OpinionFeb 8 2023

After 14 years, mindsets to savings accounts need a step change

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After 14 years, mindsets to savings accounts need a step change
(Hollie Adams/Bloomberg)

For the first time since saving into a cash ISA, I am actually paying attention to the tax-free allowance this year.

And with the end of the tax year approaching in April, it will not be long until savers are reminded to ‘use or lose’ their annual ISA allowance.

But until very recently, I had never been overly concerned about missing out on the opportunity to save up to £20,000 tax-free in a year. This was especially the case given that a better rate could probably be found from an ordinary savings account.

As a former personal finance journalist, I would also remind readers about the Personal Savings Allowance that enables savers to get up to £1,000 of interest tax-free outside of any ISAs.

But highlighting the Personal Savings Allowance felt more like a formality, at a time when the average rate remained below 0.5 per cent for an instant access account. Getting £1,000 in interest, from an instant access account offering 0.5 per cent for example, would have required savings of around £200,000 in a year.

However, with the Bank of England having consecutively raised the base rate again to 4 per cent last week (February 2), it seems that we need a change in mindset when it comes to savings accounts.

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Source: Moneyfacts.co.uk

So as well as this year’s ISA allowance, for the first time I have found myself paying attention to fixed savings rates while they hit the 4 per cent mark; or trying to make the best of a bad (inflationary) situation, at least.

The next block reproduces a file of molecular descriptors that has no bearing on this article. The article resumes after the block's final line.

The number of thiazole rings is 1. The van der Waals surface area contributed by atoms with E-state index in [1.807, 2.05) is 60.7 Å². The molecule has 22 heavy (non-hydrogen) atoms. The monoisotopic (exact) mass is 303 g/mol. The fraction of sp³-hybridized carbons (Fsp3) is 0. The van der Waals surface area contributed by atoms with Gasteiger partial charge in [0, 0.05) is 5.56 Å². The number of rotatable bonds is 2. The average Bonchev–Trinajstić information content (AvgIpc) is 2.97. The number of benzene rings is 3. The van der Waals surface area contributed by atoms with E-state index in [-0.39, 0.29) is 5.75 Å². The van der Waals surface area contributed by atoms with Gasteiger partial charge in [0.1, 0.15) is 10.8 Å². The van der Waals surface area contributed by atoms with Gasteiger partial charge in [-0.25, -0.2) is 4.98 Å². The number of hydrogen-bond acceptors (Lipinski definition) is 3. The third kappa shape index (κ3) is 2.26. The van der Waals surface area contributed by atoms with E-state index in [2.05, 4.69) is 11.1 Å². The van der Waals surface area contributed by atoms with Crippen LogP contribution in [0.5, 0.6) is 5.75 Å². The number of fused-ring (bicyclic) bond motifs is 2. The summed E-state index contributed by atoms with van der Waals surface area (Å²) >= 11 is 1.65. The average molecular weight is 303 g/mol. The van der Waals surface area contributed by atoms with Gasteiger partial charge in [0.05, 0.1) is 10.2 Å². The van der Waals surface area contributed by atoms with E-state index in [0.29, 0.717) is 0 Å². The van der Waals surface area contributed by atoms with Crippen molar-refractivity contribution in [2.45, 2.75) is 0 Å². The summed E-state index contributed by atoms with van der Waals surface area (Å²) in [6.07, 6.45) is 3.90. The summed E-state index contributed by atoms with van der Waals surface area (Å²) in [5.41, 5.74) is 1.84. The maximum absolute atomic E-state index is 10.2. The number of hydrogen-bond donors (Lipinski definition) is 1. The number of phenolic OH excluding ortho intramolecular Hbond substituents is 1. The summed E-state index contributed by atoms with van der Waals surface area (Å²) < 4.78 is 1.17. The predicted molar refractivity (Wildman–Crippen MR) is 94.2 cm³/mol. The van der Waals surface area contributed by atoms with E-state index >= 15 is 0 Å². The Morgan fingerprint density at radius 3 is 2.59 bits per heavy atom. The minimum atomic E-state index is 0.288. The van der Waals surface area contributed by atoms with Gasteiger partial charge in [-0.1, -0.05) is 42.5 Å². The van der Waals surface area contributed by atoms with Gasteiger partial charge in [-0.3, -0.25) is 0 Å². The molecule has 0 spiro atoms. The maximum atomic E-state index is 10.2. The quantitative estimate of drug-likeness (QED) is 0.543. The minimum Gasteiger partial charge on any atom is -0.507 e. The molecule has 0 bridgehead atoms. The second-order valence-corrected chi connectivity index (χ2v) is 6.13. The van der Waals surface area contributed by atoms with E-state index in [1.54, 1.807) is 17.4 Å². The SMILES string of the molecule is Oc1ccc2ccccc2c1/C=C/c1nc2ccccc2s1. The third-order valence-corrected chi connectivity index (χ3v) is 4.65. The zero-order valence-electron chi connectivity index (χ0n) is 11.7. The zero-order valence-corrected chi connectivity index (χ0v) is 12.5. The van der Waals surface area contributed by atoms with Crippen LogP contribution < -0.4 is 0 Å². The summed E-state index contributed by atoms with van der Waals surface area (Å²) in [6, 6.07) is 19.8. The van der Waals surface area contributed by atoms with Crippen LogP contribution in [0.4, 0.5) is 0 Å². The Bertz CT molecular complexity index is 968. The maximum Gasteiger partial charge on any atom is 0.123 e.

Because nowadays, locking away a lump sum of around £25,000 for a year could get you £1,000 in interest. Two years ago in contrast, with a top rate of 0.8 per cent you would have to lock away £125,000 for a year in order to get an extra £1,000.

When loyalty does not pay

It is not just savings accounts that are worth reassessing, with current accounts also presenting an opportunity for a return.

The latest calendar quarter saw the most current accounts being switched since the launch of the Current Account Switch Service in 2013, according to Pay UK.

Between October and December, 376,107 current accounts were switched through the service, up from 222,108 in the previous quarter. November alone saw the highest total number of monthly switches ever, at 157,376.

“The high totals at the end of 2022 align with a number of strong incentives and offers from current account providers at the time,” said Pay UK, with Santander receiving the highest net switching gains. Indeed, the bank is currently offering £200 cash back on some of its current accounts if you switch.